One can hardly deny the veracity of the Pope’s statements, and the conservative Novus Ordo Catholic blogosphere reacted with delight. Their reaction did seem to overlook two relevant points which lay within the text. The first is the insistence that it was a “misunderstanding of the liturgical reform” which came from Vatican II that has led to this situation. Even a cursory reading of the Vatican II document Sacrosanctum Concilium clearly shows that the there was no misunderstanding—the man-centered, didactic nature of the Novus Ordo Mass can be seen clearly in this document, albeit in its embryonic form. What was promulgated as the Novus Ordo Missae in 1969 is the child of the decree on the liturgy; even the “author” of both is the same: Annibal Bugnini. It is becoming extraordinarily tedious to constantly be told that the Vatican II isn’t the problem, just the “misunderstanding” of it.
The second point that is overlooked is that, although being pope for some eight years, Benedict did precious little to attempt to restore almighty God to the center of the Liturgy with the exception of a few “nods” to tradition in the papal Masses he celebrated. If he genuinely saw the problem clearly, which he claims he did, then we must conclude that he chose to allow the “misunderstandings” to continue in an effort to assure that the blame would not be placed where it actually belongs in order to preserve Vatican II in which he played a major role.
The entire text of the Pope Benedict’s Preface can be found here: rorate-caeli.blogspot.com/2017/04/exclusive-text-by-benedict-xvi-crisis.html#more
Cardinal Mueller Out as CDF Prefect
The Vatican Bulletin of July 1, 2017 announced that Pope Francis has not renewed the “mandate” of Cardinal Mueller as Prefect of the Congregation of the Doctrine of the Faith (CDF). Cardinal Prefects are appointed by the pope for a term of five years and normally this mandate is renewed unless the Cardinal in question has reached the retirement age of 75. (Cardinal Mueller is just 69 years of age.) The announcement came after months of speculation that there was a growing rift between Pope Francis and the former Prefect, most notably regarding the interpretation of Amoris Laetitia, about which Cardinal Mueller stated that any ambiguous passages must be interpreted in light of the Church’s Tradition.
Interestingly, although Mueller voiced his reservations regarding certain passages of Amoris Laetitia, he was also on record as criticizing his fellow Cardinals who presented Pope Francis with the dubia for taking that action! It is so very symptomatic of the confusion reigning in the Church when seeming contradictions are put forward as totally compatible with each other.
Following the announcement of Cardinal Mueller’s non-renewal as Prefect, many in the more conservative Catholic media began to wring their hands at losing a “conservative” head of the CDF. Not surprisingly, many of those expressing these sentiments were the same ones who were decrying Mueller’s appointment as Prefect of the CDF by Pope Benedict XVI in 2012. Only five years ago it was being said that Mueller wasn’t orthodox enough to be the Church’s doctrinal watchdog since he believed in Liberation Theology and had written some rather questionable items regarding the Blessed Sacrament and Our Lady. This is the situation in Pope Francis’s Rome: even those of dubious orthodoxy are seen as “conservative” when compared to the Pope and many others in the Roman Curia.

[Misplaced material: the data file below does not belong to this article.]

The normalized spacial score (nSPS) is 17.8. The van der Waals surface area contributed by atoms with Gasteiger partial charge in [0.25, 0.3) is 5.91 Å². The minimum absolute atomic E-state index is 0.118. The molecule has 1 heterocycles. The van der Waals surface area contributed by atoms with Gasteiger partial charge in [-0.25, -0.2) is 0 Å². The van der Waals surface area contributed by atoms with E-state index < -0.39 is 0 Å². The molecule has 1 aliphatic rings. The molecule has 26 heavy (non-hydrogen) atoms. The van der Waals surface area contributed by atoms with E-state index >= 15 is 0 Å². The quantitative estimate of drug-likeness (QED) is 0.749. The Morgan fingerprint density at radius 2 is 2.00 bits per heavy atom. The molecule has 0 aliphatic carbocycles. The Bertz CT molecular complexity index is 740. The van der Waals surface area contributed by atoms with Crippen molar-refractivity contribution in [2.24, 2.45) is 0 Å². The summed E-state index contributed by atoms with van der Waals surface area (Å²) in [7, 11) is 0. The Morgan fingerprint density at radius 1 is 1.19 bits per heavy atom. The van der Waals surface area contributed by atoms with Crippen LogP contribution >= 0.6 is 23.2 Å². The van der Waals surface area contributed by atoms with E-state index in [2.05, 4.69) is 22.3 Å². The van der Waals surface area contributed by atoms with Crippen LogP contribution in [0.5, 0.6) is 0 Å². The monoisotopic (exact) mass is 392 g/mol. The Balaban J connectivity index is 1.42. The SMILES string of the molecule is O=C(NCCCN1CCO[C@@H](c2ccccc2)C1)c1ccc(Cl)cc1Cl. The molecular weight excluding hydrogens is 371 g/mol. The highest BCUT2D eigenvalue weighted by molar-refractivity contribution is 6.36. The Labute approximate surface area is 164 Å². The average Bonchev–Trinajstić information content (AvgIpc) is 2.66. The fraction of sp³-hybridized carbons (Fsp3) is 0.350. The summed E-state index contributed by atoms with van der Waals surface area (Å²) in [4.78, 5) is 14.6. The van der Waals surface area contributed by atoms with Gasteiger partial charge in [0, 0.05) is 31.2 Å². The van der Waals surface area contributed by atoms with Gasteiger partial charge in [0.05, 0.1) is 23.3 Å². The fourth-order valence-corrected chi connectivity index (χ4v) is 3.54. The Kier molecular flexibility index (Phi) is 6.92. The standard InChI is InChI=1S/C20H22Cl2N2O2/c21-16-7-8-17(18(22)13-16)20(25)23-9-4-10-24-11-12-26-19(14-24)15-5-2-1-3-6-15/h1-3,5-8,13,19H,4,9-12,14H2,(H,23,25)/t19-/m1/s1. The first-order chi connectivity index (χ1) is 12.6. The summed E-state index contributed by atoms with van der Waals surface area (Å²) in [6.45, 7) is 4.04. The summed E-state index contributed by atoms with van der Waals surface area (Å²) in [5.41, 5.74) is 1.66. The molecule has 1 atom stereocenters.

In the same announcement it was stated that Archbishop Luis Francisco Ladaria Ferrer, S.J., the secretary of the CDF is the Pope’s choice to become Prefect. Although said to be “conservative” it has also been noted that being a Jesuit means he will be obedient to the wishes of the Holy Father when it comes to the many innovations being put forward. Only time will tell if this is the case.
Consecrations to the Immaculate Heart of Mary
It has been announced that Archbishop Cordeleone will consecrate the Archdiocese of San Francisco to the Immaculate Heart of Mary on October 7, 2017, the Feast of Our Lady of the Rosary. He has also requested that the faithful of the Archdiocese prepare spiritually for the consecration. In his announcement of the consecration, the Archbishop stated that he is doing so in response to the large number of requests he has received from the faithful that he consecrate the Archdiocese to the Immaculate Heart.
In addition to the Archdiocese of San Francisco, it has also been announced that all the dioceses of the Netherlands were consecrated to the Immaculate Heart on May 13, 2017. This news is somewhat more surprising given the current state of affairs of the Church in Holland. Long having been seen as avant garde in liturgical and theological matters (read: completely adhering to Modernism), the fact that all the Dutch bishops saw fit to place their dioceses under the patronage of Our Lady’s Immaculate Heart is something bordering on the miraculous. This may well be one of the first visible fruits of the Centenary of Our Lady of Fatima.